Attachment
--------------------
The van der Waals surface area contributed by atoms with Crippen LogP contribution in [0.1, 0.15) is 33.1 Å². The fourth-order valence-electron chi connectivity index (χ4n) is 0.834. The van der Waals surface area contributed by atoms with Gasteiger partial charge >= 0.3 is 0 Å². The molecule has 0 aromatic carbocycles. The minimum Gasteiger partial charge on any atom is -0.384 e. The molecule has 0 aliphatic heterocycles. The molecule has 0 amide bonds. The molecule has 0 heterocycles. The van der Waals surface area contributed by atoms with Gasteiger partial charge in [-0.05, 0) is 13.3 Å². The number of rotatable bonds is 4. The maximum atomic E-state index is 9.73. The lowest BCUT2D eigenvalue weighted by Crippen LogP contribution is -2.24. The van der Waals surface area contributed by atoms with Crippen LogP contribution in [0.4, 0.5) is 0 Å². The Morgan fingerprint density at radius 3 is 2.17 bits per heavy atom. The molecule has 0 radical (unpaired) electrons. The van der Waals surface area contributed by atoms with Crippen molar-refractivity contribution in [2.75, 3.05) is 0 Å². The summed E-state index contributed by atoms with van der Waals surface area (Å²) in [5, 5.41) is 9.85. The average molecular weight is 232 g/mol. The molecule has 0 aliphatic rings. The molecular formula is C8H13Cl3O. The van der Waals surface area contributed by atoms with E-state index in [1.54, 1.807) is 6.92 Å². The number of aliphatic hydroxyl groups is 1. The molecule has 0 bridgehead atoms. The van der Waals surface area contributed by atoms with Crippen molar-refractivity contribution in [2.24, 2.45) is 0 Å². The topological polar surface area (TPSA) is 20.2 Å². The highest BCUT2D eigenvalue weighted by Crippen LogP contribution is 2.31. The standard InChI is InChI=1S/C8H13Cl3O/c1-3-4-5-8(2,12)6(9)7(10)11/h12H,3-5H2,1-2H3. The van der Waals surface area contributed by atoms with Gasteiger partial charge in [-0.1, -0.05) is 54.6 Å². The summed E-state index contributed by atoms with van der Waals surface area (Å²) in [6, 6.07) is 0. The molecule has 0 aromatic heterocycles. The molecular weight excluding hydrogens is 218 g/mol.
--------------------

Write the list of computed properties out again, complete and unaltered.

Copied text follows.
The van der Waals surface area contributed by atoms with Crippen LogP contribution in [0.1, 0.15) is 33.1 Å². The fourth-order valence-electron chi connectivity index (χ4n) is 0.834. The van der Waals surface area contributed by atoms with Gasteiger partial charge >= 0.3 is 0 Å². The molecule has 0 aromatic carbocycles. The minimum Gasteiger partial charge on any atom is -0.384 e. The molecule has 0 aliphatic heterocycles. The molecule has 0 amide bonds. The molecule has 0 heterocycles. The van der Waals surface area contributed by atoms with Gasteiger partial charge in [-0.05, 0) is 13.3 Å². The number of rotatable bonds is 4. The maximum atomic E-state index is 9.73. The lowest BCUT2D eigenvalue weighted by Crippen LogP contribution is -2.24. The van der Waals surface area contributed by atoms with Crippen LogP contribution in [0.4, 0.5) is 0 Å². The Morgan fingerprint density at radius 3 is 2.17 bits per heavy atom. The molecule has 0 radical (unpaired) electrons. The van der Waals surface area contributed by atoms with Crippen molar-refractivity contribution in [2.75, 3.05) is 0 Å². The summed E-state index contributed by atoms with van der Waals surface area (Å²) in [5, 5.41) is 9.85. The average molecular weight is 232 g/mol. The molecule has 0 aliphatic rings. The molecular formula is C8H13Cl3O. The van der Waals surface area contributed by atoms with E-state index in [1.54, 1.807) is 6.92 Å². The number of aliphatic hydroxyl groups is 1. The molecule has 0 bridgehead atoms. The van der Waals surface area contributed by atoms with Crippen molar-refractivity contribution in [2.24, 2.45) is 0 Å². The topological polar surface area (TPSA) is 20.2 Å². The highest BCUT2D eigenvalue weighted by Crippen LogP contribution is 2.31. The standard InChI is InChI=1S/C8H13Cl3O/c1-3-4-5-8(2,12)6(9)7(10)11/h12H,3-5H2,1-2H3. The van der Waals surface area contributed by atoms with Gasteiger partial charge in [-0.1, -0.05) is 54.6 Å². The summed E-state index contributed by atoms with van der Waals surface area (Å²) in [6, 6.07) is 0. The molecule has 0 aromatic heterocycles. The molecular weight excluding hydrogens is 218 g/mol.